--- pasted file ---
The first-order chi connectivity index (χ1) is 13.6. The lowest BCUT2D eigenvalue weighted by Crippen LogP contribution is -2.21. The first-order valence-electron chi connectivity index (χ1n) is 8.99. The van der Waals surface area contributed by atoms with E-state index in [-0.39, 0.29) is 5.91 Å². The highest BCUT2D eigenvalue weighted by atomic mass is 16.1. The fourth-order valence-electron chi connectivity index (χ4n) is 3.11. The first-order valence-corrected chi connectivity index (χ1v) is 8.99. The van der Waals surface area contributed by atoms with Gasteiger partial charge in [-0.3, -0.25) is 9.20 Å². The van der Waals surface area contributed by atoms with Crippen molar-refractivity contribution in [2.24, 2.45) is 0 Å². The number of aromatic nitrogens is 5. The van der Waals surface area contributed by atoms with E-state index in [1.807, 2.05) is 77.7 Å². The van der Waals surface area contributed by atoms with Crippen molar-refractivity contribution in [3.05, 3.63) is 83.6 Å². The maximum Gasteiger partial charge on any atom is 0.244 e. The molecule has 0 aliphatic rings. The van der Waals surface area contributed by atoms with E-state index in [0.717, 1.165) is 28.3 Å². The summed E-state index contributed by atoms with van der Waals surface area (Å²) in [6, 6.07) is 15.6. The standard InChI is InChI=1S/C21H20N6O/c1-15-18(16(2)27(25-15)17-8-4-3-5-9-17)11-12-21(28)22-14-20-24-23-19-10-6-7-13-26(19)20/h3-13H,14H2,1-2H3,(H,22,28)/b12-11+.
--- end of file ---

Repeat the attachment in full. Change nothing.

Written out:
The first-order chi connectivity index (χ1) is 13.6. The lowest BCUT2D eigenvalue weighted by Crippen LogP contribution is -2.21. The first-order valence-electron chi connectivity index (χ1n) is 8.99. The van der Waals surface area contributed by atoms with E-state index in [-0.39, 0.29) is 5.91 Å². The highest BCUT2D eigenvalue weighted by atomic mass is 16.1. The fourth-order valence-electron chi connectivity index (χ4n) is 3.11. The first-order valence-corrected chi connectivity index (χ1v) is 8.99. The van der Waals surface area contributed by atoms with Gasteiger partial charge in [-0.3, -0.25) is 9.20 Å². The van der Waals surface area contributed by atoms with Crippen molar-refractivity contribution in [2.24, 2.45) is 0 Å². The number of aromatic nitrogens is 5. The van der Waals surface area contributed by atoms with E-state index in [1.807, 2.05) is 77.7 Å². The van der Waals surface area contributed by atoms with Crippen molar-refractivity contribution in [3.05, 3.63) is 83.6 Å². The maximum Gasteiger partial charge on any atom is 0.244 e. The molecule has 0 aliphatic rings. The van der Waals surface area contributed by atoms with E-state index in [0.717, 1.165) is 28.3 Å². The summed E-state index contributed by atoms with van der Waals surface area (Å²) in [6, 6.07) is 15.6. The standard InChI is InChI=1S/C21H20N6O/c1-15-18(16(2)27(25-15)17-8-4-3-5-9-17)11-12-21(28)22-14-20-24-23-19-10-6-7-13-26(19)20/h3-13H,14H2,1-2H3,(H,22,28)/b12-11+.